Relaxing is a crucial part to keeping our positive attitude and joy in life (not to mention our sanity). Here are some easy things to implement into your life in order to find some time to take a breather:

Continue Reading: “Scheduling Time to Relax”


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By Michelle Cramer
Saturday, May 19th, 2018 @ 12:11 AM CDT

Ownership |

When You Feel Like Quitting…

Owning your own business can be quite stressful and, sometimes simply overwhelming. We can often get caught up in those emotions and let them drag us down. Our thoughts turn to calling it quits – giving up all together on the dream we once had because it has just become too much.

But maybe, before turning those thoughts into action, it would be better to try and change our perspective a bit. Here are few things to check yourself on before throwing in the towel:

Continue Reading: “When You Feel Like Quitting…”


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By Michelle Cramer
Friday, May 18th, 2018 @ 12:01 AM CDT

Motivation, Ownership |

Consider This When Hiring an Intern

Today is the first official day of summer (don’t we all wish we still had a summer vacation). And, with classes temporarily out of session, college students are looking for summer internships. For them, it is an opportunity to learn more about the business they are hoping to get into after graduation, without a long-term commitment.

For you, it is a chance to test things out and see if you would be willing to hire this student for a full-time, long-term position when he graduates. You also get the opportunity to pass on what you know about “the business” and provide a hands on education that a college course won’t necessarily provide. Not to mention the fact that hiring an intern has the added perk of an extra set of hands around the office at no or very little cost to you.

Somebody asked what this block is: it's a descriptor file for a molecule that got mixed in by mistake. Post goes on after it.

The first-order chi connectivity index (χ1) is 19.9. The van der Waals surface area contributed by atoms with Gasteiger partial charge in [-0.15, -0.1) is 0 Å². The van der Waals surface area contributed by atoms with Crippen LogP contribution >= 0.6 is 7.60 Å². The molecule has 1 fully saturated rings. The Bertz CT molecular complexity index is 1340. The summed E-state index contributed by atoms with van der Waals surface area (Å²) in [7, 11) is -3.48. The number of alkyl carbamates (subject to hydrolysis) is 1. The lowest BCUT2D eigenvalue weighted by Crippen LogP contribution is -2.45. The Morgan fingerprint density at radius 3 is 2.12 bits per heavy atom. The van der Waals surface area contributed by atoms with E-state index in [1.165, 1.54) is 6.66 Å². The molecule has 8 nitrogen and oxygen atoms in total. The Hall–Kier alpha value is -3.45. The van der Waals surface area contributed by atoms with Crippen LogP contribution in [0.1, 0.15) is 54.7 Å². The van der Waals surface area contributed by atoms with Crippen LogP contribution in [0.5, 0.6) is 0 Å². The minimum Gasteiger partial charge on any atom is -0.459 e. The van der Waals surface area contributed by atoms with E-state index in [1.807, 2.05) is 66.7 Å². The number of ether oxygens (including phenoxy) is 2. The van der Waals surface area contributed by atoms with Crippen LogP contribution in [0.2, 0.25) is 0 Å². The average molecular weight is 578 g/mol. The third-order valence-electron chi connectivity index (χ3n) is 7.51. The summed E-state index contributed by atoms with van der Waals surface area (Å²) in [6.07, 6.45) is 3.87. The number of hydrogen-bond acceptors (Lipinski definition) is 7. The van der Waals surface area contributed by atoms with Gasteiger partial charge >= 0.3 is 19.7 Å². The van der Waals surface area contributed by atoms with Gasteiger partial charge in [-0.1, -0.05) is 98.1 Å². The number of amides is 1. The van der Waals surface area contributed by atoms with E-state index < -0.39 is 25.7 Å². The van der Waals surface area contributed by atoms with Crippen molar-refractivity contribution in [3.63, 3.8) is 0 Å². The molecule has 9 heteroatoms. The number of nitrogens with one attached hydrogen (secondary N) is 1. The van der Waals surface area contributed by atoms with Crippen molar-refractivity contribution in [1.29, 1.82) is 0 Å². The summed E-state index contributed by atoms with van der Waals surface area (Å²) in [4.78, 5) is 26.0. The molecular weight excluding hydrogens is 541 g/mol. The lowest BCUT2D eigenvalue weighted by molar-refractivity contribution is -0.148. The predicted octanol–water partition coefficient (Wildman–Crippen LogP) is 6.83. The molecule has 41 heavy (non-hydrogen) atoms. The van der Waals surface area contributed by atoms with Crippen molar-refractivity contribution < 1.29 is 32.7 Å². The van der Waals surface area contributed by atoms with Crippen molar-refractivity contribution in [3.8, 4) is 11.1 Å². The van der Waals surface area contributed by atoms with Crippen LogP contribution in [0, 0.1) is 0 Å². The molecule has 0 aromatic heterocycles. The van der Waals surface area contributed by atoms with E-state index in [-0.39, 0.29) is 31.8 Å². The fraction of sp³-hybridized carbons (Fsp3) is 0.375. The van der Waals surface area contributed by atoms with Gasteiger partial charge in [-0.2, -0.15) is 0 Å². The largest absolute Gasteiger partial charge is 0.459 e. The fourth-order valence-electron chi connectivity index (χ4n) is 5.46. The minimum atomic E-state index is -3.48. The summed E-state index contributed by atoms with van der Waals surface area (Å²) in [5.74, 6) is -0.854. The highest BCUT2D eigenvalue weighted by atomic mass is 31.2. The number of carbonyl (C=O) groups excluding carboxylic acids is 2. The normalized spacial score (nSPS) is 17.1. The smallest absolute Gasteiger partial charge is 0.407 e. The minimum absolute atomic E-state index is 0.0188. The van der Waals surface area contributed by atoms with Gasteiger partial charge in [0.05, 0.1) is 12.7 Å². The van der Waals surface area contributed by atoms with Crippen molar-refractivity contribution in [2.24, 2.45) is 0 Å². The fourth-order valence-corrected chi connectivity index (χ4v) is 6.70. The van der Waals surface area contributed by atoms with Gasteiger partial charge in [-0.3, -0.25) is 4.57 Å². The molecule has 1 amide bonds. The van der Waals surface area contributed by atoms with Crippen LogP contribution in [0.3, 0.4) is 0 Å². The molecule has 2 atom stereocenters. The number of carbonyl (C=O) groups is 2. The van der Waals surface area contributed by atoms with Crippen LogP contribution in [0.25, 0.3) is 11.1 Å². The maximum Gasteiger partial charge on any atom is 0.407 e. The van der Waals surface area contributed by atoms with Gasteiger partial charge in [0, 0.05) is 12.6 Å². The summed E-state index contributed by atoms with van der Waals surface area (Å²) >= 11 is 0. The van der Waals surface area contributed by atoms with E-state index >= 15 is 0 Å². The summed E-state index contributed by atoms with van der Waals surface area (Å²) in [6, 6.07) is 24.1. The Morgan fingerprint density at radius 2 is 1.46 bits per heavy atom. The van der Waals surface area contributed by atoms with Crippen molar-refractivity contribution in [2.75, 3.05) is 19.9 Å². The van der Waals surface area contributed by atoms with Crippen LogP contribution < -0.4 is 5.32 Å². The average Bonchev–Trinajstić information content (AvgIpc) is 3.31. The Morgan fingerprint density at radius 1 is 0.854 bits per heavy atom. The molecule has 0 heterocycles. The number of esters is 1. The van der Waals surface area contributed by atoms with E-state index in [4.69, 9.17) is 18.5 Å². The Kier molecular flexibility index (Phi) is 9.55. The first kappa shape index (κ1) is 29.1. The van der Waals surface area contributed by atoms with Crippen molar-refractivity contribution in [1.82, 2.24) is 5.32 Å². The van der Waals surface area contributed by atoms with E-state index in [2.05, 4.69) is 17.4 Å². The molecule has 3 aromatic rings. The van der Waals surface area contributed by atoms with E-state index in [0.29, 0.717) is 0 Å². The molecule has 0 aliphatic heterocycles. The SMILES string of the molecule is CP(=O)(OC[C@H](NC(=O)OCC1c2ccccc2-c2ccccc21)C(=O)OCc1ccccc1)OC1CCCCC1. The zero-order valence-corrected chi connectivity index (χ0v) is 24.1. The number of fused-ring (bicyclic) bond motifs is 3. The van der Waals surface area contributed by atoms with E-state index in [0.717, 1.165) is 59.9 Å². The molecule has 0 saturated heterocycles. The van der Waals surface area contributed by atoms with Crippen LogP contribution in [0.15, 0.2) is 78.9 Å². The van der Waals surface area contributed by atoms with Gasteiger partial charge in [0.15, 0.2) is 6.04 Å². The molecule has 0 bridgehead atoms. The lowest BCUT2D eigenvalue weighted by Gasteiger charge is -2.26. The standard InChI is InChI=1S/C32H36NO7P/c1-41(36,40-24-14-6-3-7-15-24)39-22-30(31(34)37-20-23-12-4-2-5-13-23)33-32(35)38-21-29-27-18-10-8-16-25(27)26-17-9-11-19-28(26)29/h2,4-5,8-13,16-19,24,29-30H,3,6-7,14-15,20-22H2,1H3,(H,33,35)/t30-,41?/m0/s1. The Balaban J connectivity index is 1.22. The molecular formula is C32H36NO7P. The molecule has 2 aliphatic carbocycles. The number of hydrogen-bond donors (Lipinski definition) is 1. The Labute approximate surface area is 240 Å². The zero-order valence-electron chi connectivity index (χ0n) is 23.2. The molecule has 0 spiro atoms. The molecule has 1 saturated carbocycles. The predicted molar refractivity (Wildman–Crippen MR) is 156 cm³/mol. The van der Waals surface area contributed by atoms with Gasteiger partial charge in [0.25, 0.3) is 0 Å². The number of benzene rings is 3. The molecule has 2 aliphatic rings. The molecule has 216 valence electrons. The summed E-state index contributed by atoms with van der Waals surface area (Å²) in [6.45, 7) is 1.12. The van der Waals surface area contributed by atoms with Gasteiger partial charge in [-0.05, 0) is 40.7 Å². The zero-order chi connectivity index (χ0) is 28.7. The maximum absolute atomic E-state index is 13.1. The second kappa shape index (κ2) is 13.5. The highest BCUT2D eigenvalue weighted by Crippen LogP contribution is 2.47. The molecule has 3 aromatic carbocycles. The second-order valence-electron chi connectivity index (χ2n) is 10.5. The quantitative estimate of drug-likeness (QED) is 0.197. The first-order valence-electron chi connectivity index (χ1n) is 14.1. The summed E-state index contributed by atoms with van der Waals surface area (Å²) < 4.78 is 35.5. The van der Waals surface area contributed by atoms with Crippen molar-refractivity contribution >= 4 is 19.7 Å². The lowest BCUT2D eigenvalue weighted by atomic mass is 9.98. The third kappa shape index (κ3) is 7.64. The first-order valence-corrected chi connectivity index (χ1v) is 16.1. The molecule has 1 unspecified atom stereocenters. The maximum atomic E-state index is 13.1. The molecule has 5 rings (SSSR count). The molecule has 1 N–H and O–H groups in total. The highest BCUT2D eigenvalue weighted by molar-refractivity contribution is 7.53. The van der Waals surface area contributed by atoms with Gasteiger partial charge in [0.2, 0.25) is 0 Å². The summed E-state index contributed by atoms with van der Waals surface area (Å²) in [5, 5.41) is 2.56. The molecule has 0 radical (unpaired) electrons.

Before you hire an intern, however, keep the following in mind:

Continue Reading: “Consider This When Hiring an Intern”


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By Michelle Cramer
Thursday, May 17th, 2018 @ 12:01 AM CDT

Human Resources, Operations |

Universities Should Provide More Entrepreneurial Studies

Greece is a country known for being entrepreneurial. And while it may not be exactly the same as the U.S., a study done there has found some interesting results that may very well apply to our own nation.

This study, titled Entrepreneurship Among Graduates: Reality and Prospects in Tertiary Education, examined how education affected graduates who went into business on their own. 249 graduates, from two different years, who had started their own businesses since graduation were questioned.

Two important percentages stand out from the results of the study:

• 44% report a low correlation or none at all between their college degree and the business they started.

• 51% report that they use little to none of what they learned in college in their business practices.

Continue Reading: “Universities Should Provide More Entrepreneurial Studies”


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By Michelle Cramer
Wednesday, May 16th, 2018 @ 12:00 AM CDT

Startup |

The Importance of Being Assertive

Point blank: if you’re an entrepreneur, or plan on becoming one, you have to be assertive. Now, please know that I don’t mean aggressive, which is completely different. I mean knowing what you want and what your limitations are and being able to express that in a confident and respective manner.

When you start a business, many people will ask you for favors. Your friends and family may sometimes expect freebies of the product/service you provide. Business partners may request you to take on one of his/her tasks because their “to do list” is just too full. Some customers may expect you to practically hand-deliver the product they order to their door yourself.

Continue Reading: “The Importance of Being Assertive”


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By Michelle Cramer
Tuesday, May 15th, 2018 @ 12:00 AM CDT

Ownership, Startup |